Legally Speaking - Yet another collision
Dr. Ed Farrar
Last week, I wrote “we all feel the pain when one of our own is injured.” As I wrote those words, one of our own, Dr. Ed Farrar, lay in critical condition at Central Washington Hospital in Wenatchee, Washington, the victim of a head-on collision with an automobile. Dr. Farrar is well-known in cycling circles, both as a dedicated and enthusiastic cyclist in his own right - he helped found Wenatchee Valley Velo cycling club - as well as a doctor who freely gives of his time and medical knowledge to help his fellow cyclists. He also just happens to be the father of Garmin-Chipotle cyclist Tyler Farrar.
It began the morning of October 22; Dr. Farrar, an orthopedic surgeon, was on his daily morning ride, before beginning his normal day’s routine of surgeries and patient visits. Dr, Farrar was riding uphill on Skyline Drive in Wenatchee; it was 7:15 A.M. Approaching him from the opposite direction was a 2001 Ford Crown Victoria driven by a private security guard on patrol. The security guard’s clipboard fell to the floor, and as he reached to retrieve it, he took his eyes off the road. He drifted across the center line on a curve, hitting Dr. Farrar head-on. Dr. Farrar, described by Andy Dappen of Wenatchee Outdoors as a “real safe rider,” sustained serious injuries in the collision - 15 broken ribs, several vertebral fractures, which were described by his doctor as a “serious spine injury,” as well as various other injuries.
Shortly after the collision, Wenatchee Police reported that either negligent or reckless driving charges might apply to the driver. Within a week, the police had settled on a citation for negligent driving in the second degree; as Wenatchee Police Sgt. Cherie Smith explained, “Reckless driving requires intent. This man, as far as we can tell, did not intend to hurt anybody.”
To see if this is accurate, let’s look at the difference between negligent driving and reckless driving. In Washington, negligent driving is a traffic offense, carrying a penalty of a $250 fine, while reckless driving is a criminal offense - a gross misdemeanor, one level below a felony - carrying a penalty of up to a year imprisonment and a $5,000 fine. These two offenses are entirely separate from any civil claims - a “lawsuit” - that might be filed.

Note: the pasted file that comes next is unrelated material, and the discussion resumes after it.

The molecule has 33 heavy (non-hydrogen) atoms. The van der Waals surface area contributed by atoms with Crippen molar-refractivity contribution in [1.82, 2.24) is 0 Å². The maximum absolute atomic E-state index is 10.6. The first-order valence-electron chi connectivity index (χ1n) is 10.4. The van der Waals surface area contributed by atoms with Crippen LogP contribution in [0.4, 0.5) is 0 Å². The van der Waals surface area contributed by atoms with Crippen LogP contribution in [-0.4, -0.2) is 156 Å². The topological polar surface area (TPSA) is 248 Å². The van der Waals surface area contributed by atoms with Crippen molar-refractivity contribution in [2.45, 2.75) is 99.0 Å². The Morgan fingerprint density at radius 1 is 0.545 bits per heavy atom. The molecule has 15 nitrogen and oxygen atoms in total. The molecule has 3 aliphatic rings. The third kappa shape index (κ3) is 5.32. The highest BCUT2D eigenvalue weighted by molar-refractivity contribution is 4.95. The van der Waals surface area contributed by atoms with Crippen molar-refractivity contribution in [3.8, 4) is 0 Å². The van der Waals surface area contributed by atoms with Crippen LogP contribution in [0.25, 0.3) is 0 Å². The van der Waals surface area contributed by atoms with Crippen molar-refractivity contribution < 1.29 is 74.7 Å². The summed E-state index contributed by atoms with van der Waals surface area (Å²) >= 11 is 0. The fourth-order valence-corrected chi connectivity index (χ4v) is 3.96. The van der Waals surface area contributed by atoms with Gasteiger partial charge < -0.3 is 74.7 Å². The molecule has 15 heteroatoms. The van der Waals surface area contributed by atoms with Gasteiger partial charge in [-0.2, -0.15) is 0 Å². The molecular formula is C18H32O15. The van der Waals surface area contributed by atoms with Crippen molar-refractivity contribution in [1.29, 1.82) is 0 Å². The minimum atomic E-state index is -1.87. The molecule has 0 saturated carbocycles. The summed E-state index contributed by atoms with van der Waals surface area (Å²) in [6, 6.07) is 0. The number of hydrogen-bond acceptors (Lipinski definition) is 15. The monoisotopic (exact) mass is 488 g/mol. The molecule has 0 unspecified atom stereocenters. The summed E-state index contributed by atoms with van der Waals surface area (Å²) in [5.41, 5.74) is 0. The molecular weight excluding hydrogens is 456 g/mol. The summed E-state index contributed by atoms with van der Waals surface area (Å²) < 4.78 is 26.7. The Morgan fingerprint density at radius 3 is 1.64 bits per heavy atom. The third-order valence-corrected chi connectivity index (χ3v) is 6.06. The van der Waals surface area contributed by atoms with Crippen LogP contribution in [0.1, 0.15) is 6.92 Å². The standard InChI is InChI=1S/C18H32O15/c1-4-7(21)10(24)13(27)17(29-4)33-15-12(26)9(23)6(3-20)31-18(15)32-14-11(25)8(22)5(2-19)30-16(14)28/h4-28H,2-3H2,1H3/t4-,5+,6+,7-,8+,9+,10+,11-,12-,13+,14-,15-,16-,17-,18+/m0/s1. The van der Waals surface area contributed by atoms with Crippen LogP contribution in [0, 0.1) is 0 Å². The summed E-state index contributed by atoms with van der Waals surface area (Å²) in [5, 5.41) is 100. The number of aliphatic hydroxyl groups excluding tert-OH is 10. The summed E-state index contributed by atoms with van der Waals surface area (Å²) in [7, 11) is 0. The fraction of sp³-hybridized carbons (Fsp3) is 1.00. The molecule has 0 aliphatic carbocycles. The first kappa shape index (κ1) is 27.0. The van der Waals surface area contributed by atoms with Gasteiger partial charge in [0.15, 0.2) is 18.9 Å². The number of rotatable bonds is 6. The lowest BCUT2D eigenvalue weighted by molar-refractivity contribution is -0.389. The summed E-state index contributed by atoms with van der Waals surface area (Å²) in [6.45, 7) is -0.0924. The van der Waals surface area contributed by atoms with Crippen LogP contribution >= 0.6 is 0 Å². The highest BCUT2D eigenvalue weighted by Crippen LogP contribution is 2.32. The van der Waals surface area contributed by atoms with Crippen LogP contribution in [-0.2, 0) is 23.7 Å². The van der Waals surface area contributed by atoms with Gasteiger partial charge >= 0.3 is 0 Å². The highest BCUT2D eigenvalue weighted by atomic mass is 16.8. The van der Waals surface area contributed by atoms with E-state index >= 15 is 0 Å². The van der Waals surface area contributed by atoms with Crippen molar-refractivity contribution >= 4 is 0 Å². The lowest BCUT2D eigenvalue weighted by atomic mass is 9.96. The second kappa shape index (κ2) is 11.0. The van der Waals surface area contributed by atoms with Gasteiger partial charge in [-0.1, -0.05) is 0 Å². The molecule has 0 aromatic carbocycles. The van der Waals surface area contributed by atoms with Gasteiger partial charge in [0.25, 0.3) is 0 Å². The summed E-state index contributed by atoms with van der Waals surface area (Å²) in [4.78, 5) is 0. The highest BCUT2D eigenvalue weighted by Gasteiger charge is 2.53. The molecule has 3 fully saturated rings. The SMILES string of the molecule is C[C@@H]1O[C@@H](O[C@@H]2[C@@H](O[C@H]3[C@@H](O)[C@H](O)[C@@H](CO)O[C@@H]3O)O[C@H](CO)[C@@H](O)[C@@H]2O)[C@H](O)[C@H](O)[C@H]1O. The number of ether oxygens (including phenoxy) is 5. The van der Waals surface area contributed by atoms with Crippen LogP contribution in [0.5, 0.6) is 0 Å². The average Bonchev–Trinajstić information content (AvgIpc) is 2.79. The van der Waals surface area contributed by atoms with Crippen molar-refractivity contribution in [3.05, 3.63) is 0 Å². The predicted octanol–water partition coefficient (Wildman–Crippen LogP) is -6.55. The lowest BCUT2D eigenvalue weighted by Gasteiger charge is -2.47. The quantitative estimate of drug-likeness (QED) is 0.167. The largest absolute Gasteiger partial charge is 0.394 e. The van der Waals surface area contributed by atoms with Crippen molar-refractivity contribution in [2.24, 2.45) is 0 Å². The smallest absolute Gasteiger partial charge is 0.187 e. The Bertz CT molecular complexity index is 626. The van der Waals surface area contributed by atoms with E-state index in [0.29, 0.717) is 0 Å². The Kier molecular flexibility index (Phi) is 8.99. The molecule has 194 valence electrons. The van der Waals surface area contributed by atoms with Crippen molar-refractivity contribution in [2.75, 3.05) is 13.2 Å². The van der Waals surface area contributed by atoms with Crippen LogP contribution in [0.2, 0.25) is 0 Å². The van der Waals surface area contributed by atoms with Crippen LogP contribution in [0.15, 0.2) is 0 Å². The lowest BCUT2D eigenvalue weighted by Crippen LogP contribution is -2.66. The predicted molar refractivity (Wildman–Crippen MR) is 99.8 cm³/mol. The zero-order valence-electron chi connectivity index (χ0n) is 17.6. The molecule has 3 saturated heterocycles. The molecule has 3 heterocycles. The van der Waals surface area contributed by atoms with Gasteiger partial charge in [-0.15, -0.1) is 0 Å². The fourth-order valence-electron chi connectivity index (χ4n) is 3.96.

In order to understand the difference between negligent driving and reckless driving, it helps to imagine a continuum of dysfunctional driving behavior. At one end of that continuum is negligent driving. The security guard who collided with Dr. Farrar was cited for negligent driving in the second degree; this is defined as operating a motor vehicle “in a manner that is both negligent and endangers or is likely to endanger any person or property.” Although injuries resulting from negligent driving are unintended and thus “accidental,” rather than intentional, the negligent driver is still held accountable if negligence is proved, whether in traffic court or in civil court. At the other end of that continuum are acts intended to cause harm - for example, assault in the first degree, which is defined as using any force or means likely to produce great bodily harm or death to assault another, “with intent to inflict great bodily harm.” If a driver were to operate his vehicle in such a way as to exhibit the “intent to inflict great bodily harm,” that driver might be charged with assault in the first degree.